Soft Machine Legacy
"Burden of Proof"
CD review by Roger-Z (06/22/13)
In 1968, I remember asking my dad to buy me Soft Machine's self-titled, debut album. The bulk of the record proved more experimental than I expected. After all, I fell in love with the pop ballad, "A Certain Kind." But on the whole, I greatly enjoyed such tunes as "I Did It Again," "Save Yourself," "Lullaby Letter," and "Hope for Happiness." Over time, the band morphed from psychedelic pop into instrumental jazz/prog/rock. When the group re-formed in 2002 at the urging of MoonJune label owner, Leonardo Pavkovic, they chose to call themselves Soft Machine Legacy even though they owned the legal rights to the "Soft Machine" name. By staying one step removed, they hoped to remain fresh and invigorated. And that they have certainly done.
Though this music bears absolutely no resemblance to the original band, it nonetheless captivates and delights. The group consists of guitarist John Etheridge, bassist Roy Babbington, drummer John Marshall, and multi-instrumentalist Theo Travis on sax, flute and keys. They compose many of their modal tunes over intriguing, circular, bass lines that suddenly shift out of phase - much like a stairway in an M.C. Escher painting. Case in point, the album opener and title track, "Burden of Proof." After an extended electric keyboard intro, the drummer and bassist fall into a light shuffle. Except that it sounds like the bass player keeps switching keys. Subtle but powerful. "Kings and Queens" operates much in the same fashion. They take a four note bass line and constantly shift the tonal center while ethereal guitar floods the middle allowing the flute to float over the top. "Black and Crimson" builds on a more standard melody and Latin groove but then startles by changing time signatures when least expected. Guitarist John Etheridge and saxophonist Theo Travis manage to blow right through it!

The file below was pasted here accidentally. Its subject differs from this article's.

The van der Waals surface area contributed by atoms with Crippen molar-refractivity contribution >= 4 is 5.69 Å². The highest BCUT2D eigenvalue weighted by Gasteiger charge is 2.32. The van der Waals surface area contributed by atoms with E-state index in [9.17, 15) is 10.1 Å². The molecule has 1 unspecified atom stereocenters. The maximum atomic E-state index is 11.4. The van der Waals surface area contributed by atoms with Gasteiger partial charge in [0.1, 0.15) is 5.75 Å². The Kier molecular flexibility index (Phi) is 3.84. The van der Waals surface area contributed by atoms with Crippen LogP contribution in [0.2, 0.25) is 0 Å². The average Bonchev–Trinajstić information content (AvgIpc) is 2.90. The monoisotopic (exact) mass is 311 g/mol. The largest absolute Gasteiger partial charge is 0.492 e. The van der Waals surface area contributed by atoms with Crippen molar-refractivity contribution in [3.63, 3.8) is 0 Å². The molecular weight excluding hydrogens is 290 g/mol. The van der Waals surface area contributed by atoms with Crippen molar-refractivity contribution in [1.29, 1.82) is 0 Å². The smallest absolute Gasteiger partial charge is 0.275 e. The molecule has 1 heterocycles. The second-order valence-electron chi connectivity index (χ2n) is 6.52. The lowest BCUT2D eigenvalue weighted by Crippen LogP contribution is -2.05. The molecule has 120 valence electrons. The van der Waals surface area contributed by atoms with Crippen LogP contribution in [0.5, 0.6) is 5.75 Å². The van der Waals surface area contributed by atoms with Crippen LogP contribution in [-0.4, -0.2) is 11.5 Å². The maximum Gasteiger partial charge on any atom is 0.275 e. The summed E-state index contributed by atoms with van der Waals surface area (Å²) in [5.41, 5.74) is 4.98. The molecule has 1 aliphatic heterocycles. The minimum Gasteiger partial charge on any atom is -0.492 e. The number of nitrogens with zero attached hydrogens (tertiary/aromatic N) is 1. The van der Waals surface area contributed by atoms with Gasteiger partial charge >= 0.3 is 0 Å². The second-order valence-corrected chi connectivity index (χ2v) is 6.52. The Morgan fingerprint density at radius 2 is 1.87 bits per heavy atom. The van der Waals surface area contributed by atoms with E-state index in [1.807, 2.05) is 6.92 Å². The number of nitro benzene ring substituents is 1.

Soft Machine Legacy covers a great deal of musical territory. "The Brief" takes a page from the Albert Ayler book. It starts off with a frenetic drum solo that soon combats a wild tenor sax. This transitions directly into "The Pump," a chugging, guitar-rocker ripped right from "Spinal Tap." Out of nowhere, the band slips in a jazz riff, and then immediately returns to the chug. John Etheridge manages to mix rock-god guitar tone, bends, and shakes with twelve-tone lines, even while trading licks with the sax. "Pie Chart" sounds like an outtake from the 1960's striptease, "Take It Off, Take It All Off" Noxema shaving creme commercial. This band invented atonal sex!
Soft Machine Legacy provides the perfect mash-up of jazz, prog, and rock. "The Burden of Proof" has been met. These cats can blow over just about any chord and tempo changes. And it never gets too heavy.